The second angle accounts for the fact that new constitutions often follow conflict, and as such, are loaded with the expectation to herald a new era of peace and democracy. Believed to be leaving behind authoritarianism, despotism, or political upheaval, contemporary constitutional processes aspire to become inclusive. Whether the inclusiveness indeed meets the expectations of the people concerned and creates ownership instead of disappointment is worth analyzing. Furthermore, a two-step approach with an interim document at the beginning followed by a permanent solution afterward is gaining momentum in post-conflict peace negotiations. The risks and possibilities of this approach need to be discussed and evaluated. Experiences with several protracted constitutional review processes also require careful critical reflection.
The third angle of the course addresses how constitutional designs respond to competing claims, be they political, religious, ethnic, linguistic. The course will pay special attention to how new African constitutions attempt to accommodate different stakeholders, tame the executive, strengthen checks and balances, aspire to prevent stalemates, and prevent the self-perpetuation of constitutional actors through constitutional review processes. Based on the experiences of previous years, our participants are most interested in constitutional solutions promoting gender equality, social justice, and managing religious diversity. In previous courses these angles were covered most successfully by interactive group projects, seeking to draw out the experiences of practitioners taking part in conflict management. We will continue with this approach this year.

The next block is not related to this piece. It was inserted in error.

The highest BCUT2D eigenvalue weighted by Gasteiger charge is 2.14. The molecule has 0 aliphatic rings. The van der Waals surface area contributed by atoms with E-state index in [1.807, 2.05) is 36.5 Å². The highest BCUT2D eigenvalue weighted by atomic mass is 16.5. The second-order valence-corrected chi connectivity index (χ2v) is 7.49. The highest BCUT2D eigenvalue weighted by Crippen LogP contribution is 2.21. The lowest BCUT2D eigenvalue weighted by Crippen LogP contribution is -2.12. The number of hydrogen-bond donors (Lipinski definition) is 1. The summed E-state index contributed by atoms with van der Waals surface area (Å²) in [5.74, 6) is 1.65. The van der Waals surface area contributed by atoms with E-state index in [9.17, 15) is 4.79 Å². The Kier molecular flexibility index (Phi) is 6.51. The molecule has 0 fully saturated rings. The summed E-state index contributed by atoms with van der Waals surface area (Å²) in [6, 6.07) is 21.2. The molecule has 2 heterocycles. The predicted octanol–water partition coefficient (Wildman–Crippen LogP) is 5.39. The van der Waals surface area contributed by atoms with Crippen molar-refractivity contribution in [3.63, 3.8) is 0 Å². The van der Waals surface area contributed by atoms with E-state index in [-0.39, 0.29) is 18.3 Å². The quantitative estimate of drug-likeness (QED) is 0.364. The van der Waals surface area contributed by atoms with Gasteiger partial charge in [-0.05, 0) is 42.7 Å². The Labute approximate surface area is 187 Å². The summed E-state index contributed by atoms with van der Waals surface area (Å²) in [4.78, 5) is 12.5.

Finally, taking into account the fact that the management of constitutional change and maintenance of constitutional stability are ongoing challenges, the course will explore the issue of constitutional implementation and review as part of the constitutional building process. As before, we expect a nuanced comparative approach that, drawing on the experience of course participants, allows us to develop a better understanding of the ongoing process of constitution building.
Markus Böckenförde, Department of Legal Studies, Central European University, Vienna, Austria
United Nations Standby Team of Mediation Experts/Cape Town University, South Africa
Applications are invited from scholars (professors, post-docs, Ph.D. students, and exceptionally graduate students with proven experience in the field), Practitioners (judges, civil servants, civil society activists, consultants, officers of international/regional organizations working on constitutional building in Africa and with prior knowledge of the field [AU, UN, etc.]).
Prior knowledge of the field is required, field experience is an advantage.
The course is designed to be a forum for exchange and mutual learning for young scholars and practitioners from the civil sector, from public administration, from regional and international institutions.
CEU Summer University awards a certificate of attendance upon successful completion of the course as well as ECTS credits.
EUR 500: Early-bird until April 30
EUR 550: Regular until May 28
Financial aid is available in the following categories:
• tuition waiver
• accommodation grant
• travel grant (full or partial)
For further information visit: